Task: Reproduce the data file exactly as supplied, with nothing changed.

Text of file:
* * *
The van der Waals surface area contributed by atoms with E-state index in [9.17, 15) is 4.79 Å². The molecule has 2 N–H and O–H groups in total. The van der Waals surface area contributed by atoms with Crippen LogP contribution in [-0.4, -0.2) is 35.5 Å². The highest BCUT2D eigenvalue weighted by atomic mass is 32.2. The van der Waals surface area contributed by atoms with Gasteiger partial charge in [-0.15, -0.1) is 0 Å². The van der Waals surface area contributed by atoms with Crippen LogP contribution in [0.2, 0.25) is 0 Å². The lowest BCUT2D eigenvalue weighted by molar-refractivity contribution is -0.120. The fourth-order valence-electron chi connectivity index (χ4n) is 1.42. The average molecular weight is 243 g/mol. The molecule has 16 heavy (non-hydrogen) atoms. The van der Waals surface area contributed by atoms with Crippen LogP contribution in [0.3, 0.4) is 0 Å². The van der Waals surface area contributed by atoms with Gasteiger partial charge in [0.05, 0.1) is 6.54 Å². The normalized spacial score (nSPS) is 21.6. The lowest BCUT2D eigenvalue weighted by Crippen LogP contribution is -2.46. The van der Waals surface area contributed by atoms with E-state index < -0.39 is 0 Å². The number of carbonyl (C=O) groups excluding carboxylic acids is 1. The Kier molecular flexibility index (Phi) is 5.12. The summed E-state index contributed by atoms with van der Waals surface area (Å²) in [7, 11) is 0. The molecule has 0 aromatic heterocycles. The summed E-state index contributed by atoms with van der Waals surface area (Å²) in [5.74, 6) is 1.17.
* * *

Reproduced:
The van der Waals surface area contributed by atoms with E-state index in [9.17, 15) is 4.79 Å². The molecule has 2 N–H and O–H groups in total. The van der Waals surface area contributed by atoms with Crippen LogP contribution in [-0.4, -0.2) is 35.5 Å². The highest BCUT2D eigenvalue weighted by atomic mass is 32.2. The van der Waals surface area contributed by atoms with Gasteiger partial charge in [-0.15, -0.1) is 0 Å². The van der Waals surface area contributed by atoms with Crippen LogP contribution in [0.2, 0.25) is 0 Å². The lowest BCUT2D eigenvalue weighted by molar-refractivity contribution is -0.120. The fourth-order valence-electron chi connectivity index (χ4n) is 1.42. The average molecular weight is 243 g/mol. The molecule has 16 heavy (non-hydrogen) atoms. The van der Waals surface area contributed by atoms with Crippen LogP contribution in [0.3, 0.4) is 0 Å². The van der Waals surface area contributed by atoms with Gasteiger partial charge in [0.05, 0.1) is 6.54 Å². The normalized spacial score (nSPS) is 21.6. The lowest BCUT2D eigenvalue weighted by Crippen LogP contribution is -2.46. The van der Waals surface area contributed by atoms with E-state index < -0.39 is 0 Å². The number of carbonyl (C=O) groups excluding carboxylic acids is 1. The Kier molecular flexibility index (Phi) is 5.12. The summed E-state index contributed by atoms with van der Waals surface area (Å²) in [7, 11) is 0. The molecule has 0 aromatic heterocycles. The summed E-state index contributed by atoms with van der Waals surface area (Å²) in [5.74, 6) is 1.17.